In 1990, Pakistan conducted one of the most outrageous terrorist campaigns in the Valley that we now know as the genocide of the aborigines of Kashmir; the Kashmiri Pandits. They were target killed, raped and persecuted which led to the exodus of Kashmiri Pandits from the Valley of Jammu Kashmir. Hundreds of thousands of Kashmiri Pandits remain internally displaced to this day.
India cannot sprint into becoming a global player unless the pebble of Kashmir issue is removed from under her sole. Time has come, or so it seems, that a totally new treatment to a chronic ailment is found for the following reasons.
Firstly, the UNSC has not been able to make Pakistan follow its resolution thus undermining the authority of the institution to enforce its decisions. Secondly, numerous efforts made by various Indian governments to negotiate a settlement for Kashmir issue by peaceful means has always ended up in emboldening Pakistan, which has taken our restraint in wake of terrorist attacks on our motherland (such as the current one), as our weakness. And, finally, the change of seat of power in Kabul has diminished our chances of a collaborated pincer act of smothering of Pakistan by Afghanistan and India.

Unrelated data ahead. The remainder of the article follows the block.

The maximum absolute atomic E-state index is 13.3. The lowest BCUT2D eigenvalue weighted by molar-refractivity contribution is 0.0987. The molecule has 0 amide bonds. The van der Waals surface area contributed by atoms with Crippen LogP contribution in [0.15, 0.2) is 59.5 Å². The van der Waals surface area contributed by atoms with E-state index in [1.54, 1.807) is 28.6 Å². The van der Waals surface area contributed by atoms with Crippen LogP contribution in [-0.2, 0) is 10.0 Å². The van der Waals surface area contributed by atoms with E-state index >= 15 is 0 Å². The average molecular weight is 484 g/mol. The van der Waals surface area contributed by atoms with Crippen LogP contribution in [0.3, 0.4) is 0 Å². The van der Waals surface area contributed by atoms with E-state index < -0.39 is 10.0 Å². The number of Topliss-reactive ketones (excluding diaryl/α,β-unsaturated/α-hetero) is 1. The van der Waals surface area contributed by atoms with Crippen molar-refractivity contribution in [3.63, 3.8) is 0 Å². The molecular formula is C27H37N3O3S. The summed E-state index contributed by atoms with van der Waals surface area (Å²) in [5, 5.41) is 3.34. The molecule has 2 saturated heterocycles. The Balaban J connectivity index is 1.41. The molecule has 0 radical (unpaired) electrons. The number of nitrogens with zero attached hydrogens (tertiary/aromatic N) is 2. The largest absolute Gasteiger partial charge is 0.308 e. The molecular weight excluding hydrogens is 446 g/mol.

So, under the prevailing actuality what choices are we left with. What we should realise is that old choices we had so far available to us have become obsolete.
I am of the opinion that the time to hit Pakistan hard has come. And to hit Pakistan hard on all fronts simultaneously would be key to our success. Therefore, as Pakistan struggles to come to grips with its economic downfall and at a time when the State is at war with itself, as Bajwa-Imran wrestle over the appointment of the new director general of the spy agency ISI, we must strengthen the forces that are struggling to liberate themselves from the clutches of Pakistani military establishment, i.e., the Baloch and the Sindhi nationalists.
We must also seriously consider to end the ceasefire and begin to pound on strategic targets inside Pakistan. And openly claim PoJK and PoGB to be a part of the Republic of India by allowing dissidents from the occupied territories into Rajya Sabha/Lok Sabha and in the Jammu and Kashmir Assembly.
Internationally, we must find means to appoint able foreign representatives who can actively confront the ISI narrative on Kashmir and inform the world community of the atrocities committed by Pakistan's deep state that began on and since October 22, 1947.
Only by taking bold and controlled steps and by confronting evil by looking it in the eyes can we win the battle of Kashmir; a battle that has been laid off for far too long.
(Dr Amjad Ayub Mirza is an author and a human rights activist from Mirpur in POJK. He currently lives in-exile in the UK. The views expressed are personal)